Starring: Winsor McCay, George McManus, Roy McCardell, Max Fleischer, “Gertie the Dinosaur”
Tracing by: John A Fitzsimmons
Year: 1914

 

Remember that short animated film that featured in Jurassic Park? You know, the one where the science behind the creation of the dinosaurs in the film was explained to us by an anthropomorphic DNA strand? Well meet its inspiration, Gertie the Dinosaur.

You’ve probably seen pieces of this short film before. It’s a pretty iconic piece of animation that, nonetheless, a lot of people haven’t really fully seen. To be honest, I hadn’t seen any of the live action stuff up until this point, and I, too, didn’t really know the history behind any of it, but that’s kind of the point of me writing here: I learn along the way and hope to help you learn along with me!

Originally conceived as a vaudeville stage act, cartoonist and animator Winsor McCay’s original concept for Gertie involved him performing live on stage while the animation was projected. Much like John Hammond did with Mr. DNA in Jurassic Park, he would then interact with his dinosaur counterpart through careful timing.

McCay would issue Gertie commands, and the precocious dinosaur would seem to obey! McCay could even appear to toss Gertie an apple through sleight of hand. Then McCay would walk off stage, show up on screen, and ride Gertie offstage. I can’t imagine how amazing this must have seemed at the time, and, even today, would be pretty impressive thanks to the careful timing it would have required.

When McCay was approached by William Fox (whose name lives on in 20th Century Fox studios, etc.) to adapt the act to film, McCay added live action scenes to frame the animated sequence, creating a story about a bet he makes with fellow cartoonist George McManus that he could bring a “dinosaurus” back to life through the use of animation after they are inspired by a fossil display in a museum. After months of work, McCay presents his animated creation, Gertie, at a dinner gathering.

Winsor McCay, creator or Gertie as well as "Little Nemo"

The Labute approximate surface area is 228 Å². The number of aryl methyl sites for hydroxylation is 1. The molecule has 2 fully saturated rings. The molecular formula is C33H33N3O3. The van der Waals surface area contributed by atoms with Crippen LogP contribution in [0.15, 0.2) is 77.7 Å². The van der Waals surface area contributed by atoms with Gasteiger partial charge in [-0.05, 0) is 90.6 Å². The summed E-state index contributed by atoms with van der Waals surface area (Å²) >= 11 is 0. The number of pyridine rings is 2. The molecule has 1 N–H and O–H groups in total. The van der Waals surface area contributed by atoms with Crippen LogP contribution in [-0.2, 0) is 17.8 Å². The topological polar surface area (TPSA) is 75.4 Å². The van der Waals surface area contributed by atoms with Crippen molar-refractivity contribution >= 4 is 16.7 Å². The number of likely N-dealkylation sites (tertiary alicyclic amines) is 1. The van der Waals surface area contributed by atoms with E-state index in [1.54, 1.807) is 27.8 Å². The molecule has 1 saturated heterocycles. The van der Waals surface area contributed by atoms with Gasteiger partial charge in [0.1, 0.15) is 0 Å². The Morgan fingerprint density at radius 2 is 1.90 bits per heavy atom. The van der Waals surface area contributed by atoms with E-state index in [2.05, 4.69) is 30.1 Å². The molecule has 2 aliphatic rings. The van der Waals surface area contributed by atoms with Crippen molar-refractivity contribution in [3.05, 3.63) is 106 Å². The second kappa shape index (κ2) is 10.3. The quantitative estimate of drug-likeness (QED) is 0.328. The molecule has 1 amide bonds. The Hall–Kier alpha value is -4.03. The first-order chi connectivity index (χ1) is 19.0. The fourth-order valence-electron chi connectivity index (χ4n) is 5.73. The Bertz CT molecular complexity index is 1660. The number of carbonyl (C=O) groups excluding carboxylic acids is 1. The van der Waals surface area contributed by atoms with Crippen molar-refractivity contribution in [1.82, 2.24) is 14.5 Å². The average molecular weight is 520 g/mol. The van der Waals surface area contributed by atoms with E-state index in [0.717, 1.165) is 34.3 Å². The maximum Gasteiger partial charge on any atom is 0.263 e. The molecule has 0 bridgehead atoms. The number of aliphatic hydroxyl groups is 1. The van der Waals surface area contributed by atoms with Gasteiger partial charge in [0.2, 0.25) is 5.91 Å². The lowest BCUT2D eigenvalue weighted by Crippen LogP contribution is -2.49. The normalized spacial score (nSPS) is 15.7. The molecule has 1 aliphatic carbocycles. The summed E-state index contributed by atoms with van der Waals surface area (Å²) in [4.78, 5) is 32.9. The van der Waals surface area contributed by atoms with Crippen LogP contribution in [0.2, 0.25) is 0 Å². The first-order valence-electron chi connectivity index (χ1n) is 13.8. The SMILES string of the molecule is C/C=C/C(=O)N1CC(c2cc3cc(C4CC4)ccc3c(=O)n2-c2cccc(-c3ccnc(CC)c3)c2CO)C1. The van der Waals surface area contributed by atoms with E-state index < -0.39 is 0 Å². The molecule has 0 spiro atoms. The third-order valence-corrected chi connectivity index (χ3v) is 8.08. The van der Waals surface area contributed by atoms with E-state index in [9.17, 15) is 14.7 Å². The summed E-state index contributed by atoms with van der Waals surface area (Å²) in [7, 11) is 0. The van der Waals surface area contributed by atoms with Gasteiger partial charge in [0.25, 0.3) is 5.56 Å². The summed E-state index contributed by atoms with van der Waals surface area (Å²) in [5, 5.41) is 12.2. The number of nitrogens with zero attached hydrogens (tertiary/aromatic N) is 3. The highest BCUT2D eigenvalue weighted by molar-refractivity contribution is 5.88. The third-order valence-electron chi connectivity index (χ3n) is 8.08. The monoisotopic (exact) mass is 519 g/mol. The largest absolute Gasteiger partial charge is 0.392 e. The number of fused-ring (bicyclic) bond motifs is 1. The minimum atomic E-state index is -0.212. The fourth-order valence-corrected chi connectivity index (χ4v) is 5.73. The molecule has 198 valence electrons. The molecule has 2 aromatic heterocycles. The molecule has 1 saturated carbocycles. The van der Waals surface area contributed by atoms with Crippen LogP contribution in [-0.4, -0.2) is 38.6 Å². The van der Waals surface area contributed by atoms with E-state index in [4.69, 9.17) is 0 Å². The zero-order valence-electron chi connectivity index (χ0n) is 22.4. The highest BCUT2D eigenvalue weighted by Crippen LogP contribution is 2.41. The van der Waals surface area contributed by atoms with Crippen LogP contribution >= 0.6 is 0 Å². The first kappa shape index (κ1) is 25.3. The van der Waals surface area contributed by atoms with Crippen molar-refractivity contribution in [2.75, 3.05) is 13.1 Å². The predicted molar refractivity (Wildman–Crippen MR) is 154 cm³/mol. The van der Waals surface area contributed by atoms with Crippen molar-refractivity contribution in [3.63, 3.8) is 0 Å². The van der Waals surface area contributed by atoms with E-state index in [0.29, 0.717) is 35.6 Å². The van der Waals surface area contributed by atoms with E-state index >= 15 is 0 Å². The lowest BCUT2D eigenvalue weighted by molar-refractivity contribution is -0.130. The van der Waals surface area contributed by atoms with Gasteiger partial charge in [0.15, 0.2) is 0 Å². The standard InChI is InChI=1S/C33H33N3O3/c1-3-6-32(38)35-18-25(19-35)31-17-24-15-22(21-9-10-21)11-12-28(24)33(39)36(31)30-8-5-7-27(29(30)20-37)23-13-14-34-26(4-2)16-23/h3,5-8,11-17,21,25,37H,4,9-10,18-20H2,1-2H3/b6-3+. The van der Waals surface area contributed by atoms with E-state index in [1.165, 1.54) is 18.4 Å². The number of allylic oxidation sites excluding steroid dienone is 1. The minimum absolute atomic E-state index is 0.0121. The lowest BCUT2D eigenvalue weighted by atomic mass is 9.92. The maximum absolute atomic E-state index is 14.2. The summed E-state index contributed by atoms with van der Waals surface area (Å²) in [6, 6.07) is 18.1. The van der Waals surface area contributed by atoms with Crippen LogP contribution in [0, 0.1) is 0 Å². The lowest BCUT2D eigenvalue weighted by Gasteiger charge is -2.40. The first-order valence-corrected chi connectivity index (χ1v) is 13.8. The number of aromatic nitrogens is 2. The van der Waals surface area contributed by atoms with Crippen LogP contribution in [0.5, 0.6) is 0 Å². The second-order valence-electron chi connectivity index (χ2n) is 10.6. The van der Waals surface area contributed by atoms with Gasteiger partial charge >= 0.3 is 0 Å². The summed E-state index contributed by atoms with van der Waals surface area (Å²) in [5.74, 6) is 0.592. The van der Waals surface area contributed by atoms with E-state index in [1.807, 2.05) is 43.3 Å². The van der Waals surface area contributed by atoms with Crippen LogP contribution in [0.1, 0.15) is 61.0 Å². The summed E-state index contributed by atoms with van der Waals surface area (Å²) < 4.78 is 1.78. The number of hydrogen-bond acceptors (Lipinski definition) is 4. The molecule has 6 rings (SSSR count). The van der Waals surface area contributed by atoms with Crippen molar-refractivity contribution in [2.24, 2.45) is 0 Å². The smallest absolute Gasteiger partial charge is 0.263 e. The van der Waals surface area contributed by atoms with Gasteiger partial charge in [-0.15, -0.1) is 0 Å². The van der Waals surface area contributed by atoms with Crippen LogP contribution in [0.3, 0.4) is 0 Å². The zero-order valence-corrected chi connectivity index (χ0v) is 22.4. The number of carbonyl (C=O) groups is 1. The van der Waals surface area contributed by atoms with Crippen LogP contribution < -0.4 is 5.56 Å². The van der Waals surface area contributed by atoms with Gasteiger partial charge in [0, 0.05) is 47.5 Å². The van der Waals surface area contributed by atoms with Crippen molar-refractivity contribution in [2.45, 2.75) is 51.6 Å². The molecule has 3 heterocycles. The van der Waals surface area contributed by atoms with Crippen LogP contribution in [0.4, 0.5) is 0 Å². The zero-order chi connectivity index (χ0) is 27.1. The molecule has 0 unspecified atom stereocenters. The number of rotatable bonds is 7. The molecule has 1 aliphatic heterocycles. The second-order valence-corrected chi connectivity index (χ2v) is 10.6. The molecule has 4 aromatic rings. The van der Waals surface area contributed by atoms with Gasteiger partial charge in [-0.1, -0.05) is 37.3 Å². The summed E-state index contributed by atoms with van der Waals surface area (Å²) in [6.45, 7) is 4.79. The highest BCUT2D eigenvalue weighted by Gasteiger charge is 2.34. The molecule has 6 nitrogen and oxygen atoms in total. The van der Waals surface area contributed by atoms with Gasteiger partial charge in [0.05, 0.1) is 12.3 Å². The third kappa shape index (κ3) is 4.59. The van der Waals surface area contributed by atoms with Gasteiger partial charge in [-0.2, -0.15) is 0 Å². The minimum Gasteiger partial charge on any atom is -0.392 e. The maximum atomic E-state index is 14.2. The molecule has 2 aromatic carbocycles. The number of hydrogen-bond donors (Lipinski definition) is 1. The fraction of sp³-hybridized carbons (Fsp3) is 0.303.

Predating the widespread popularity of talkies, McCay’s interactions with Gertie are limited to the standard intertitles used in silent films. The film also predates cel animation, which allowed animators to save time and energy by layering the images on top of each other. McCay enlisted an art student, John A. Fitzsimmons, to assist him in the animation, and, together they redrew every detail of every frame of animation for the film on rice paper.

Though he didn’t have the convenience of cel animation at the time, McCay did pioneer the use of a technique that would later be called “key framing” — a technique that involves drawing two reference frames of animation, point A and point B, and then going back and drawing the frames that would go in between, creating a smooth, realistic sense of motion in even the most elaborate pieces of action. He also saved time through the use of cycling, or reusing frames of animation.

Gertie is widely recognized as the first animated character with a recognizable personality of her own. She’s stubborn and has an insatiable appetite, eating everything from trees to rocks. She’s easily distracted by her surroundings, is kind of a bully to her fellow prehistoric companions, and, when she’s scolded for her misbehavior, she sulks and cries like a child. Oh, and she loves music, which explains why she’s always swaying about happily when she’s not in full on dance mode!

Gertie paved the way for future animated stars, including Mickey Mouse, who wouldn’t make his first appearance for another 14 years! Though she suffered a sophomore slump in her second, incomplete film, Gertie on Tour, Gertie lives on as one of the most influential animated characters ever, and her debut short has gone on to be preserved in the National Film Registry, alongside classics like Gone with the Wind and Casablanca.